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Give a Little RESPECT

New resources to encourage sportsmanship now available to member schools

Coaches who shake hands after the game. Fans who feel safe rooting for their team, even on an opponent’s home turf. A player who helps someone from the other team to his or her feet.

These simple acts of good sportsmanship are key to the success of college sports, and for the most part, athletics administrators, conference commissioners and coaches report they see these scenarios playing out frequently during college contests, according to an August 2015 NCAA membership survey. The survey found 66 percent of athletics administrators and 73 percent of coaches believe examples of poor sportsmanship in college sports are fairly isolated.

But those same individuals report uncertainty about whether schools and the Association are doing enough to promote ongoing good sportsmanship among fans, players and coaches. Ninety percent of administrators, 92 percent of coaches and 91 percent of conference commissioners said the NCAA should take on the role of encouraging and publicizing the importance of good sportsmanship.

So, this fall, the NCAA Committee on Sportsmanship and Ethical Conduct launched a revamped campaign with resources that help campuses encourage respect for their teams and their opponents.

“Good sportsmanship is foundational,” says Sherard Clinkscales, chair of the committee and athletics director at Indiana State University. “The committee hopes the membership will use these tools to encourage fans, coaches and student-athletes to keep sportsmanship at the forefront of what we do.”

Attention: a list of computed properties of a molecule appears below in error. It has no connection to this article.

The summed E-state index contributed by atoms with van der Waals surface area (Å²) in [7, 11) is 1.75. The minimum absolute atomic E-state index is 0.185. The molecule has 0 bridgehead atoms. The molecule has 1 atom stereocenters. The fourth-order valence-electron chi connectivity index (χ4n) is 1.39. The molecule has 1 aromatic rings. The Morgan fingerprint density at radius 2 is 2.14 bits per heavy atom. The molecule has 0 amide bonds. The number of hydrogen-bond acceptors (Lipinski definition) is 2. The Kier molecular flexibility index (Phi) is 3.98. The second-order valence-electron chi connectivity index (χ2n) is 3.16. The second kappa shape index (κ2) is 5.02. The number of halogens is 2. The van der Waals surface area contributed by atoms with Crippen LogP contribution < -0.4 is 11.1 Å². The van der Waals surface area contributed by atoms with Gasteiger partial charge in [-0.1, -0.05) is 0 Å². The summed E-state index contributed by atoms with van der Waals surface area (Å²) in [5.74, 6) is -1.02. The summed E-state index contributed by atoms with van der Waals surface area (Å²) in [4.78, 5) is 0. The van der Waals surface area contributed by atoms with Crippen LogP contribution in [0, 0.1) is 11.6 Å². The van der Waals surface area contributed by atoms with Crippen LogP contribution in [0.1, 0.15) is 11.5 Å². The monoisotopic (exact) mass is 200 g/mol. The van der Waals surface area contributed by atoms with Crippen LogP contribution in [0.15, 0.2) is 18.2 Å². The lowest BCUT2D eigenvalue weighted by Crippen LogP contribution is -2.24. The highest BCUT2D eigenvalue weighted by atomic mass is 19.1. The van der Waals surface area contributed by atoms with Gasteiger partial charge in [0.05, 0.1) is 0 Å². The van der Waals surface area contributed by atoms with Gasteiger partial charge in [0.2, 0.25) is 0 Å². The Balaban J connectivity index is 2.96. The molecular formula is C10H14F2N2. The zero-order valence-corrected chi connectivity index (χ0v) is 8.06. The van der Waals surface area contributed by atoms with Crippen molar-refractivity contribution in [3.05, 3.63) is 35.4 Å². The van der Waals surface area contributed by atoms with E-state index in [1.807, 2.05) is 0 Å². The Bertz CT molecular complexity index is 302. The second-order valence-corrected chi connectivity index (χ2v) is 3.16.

The campaign is built on the premise that student-athletes and coaches worked hard to get where they are, and those efforts deserve respect. Both the audio and video public service announcements, for instance, begin with a female voice saying, “If I lose, I’ll respond with respect.” A male voice follows: “If I win, I’ll back it up with humility.”

This RESPECT campaign launched in 2008 but hasn’t been updated since. Survey results indicated the materials were underused or members weren’t aware of them. The updated components, now available at www.ncaa.org/respect, include the following:

For venues:

Thirty-second public service announcements can be used to promote sportsmanship during a competition. Announcements were produced for video boards and in audio format for schools that do not have video capabilities in their venues. Also available: a script public address announcers can use to remind fans to exercise good sportsmanship.

Downloadable files can be used to create RESPECT campaign banners that hang in a competition venue.

For distribution:

A downloadable 15-page booklet outlines best practices, case studies and information about the RESPECT resources available to campuses.

For game programs:

High-resolution versions of full-page, half-page and quarter-page promotional advertisements can be used in game programs.

For implementation:

A two-page guide to putting a sportsmanship program in place on a campus.

To learn more about the RESPECT campaign and download materials for use on your campus, visit http://www.ncaa.org/respect.

About Champion

Champion magazine goes behind the headlines and beyond the scoreboards to celebrate the unique connection between Americans and college sports. Champion is published by the NCAA.

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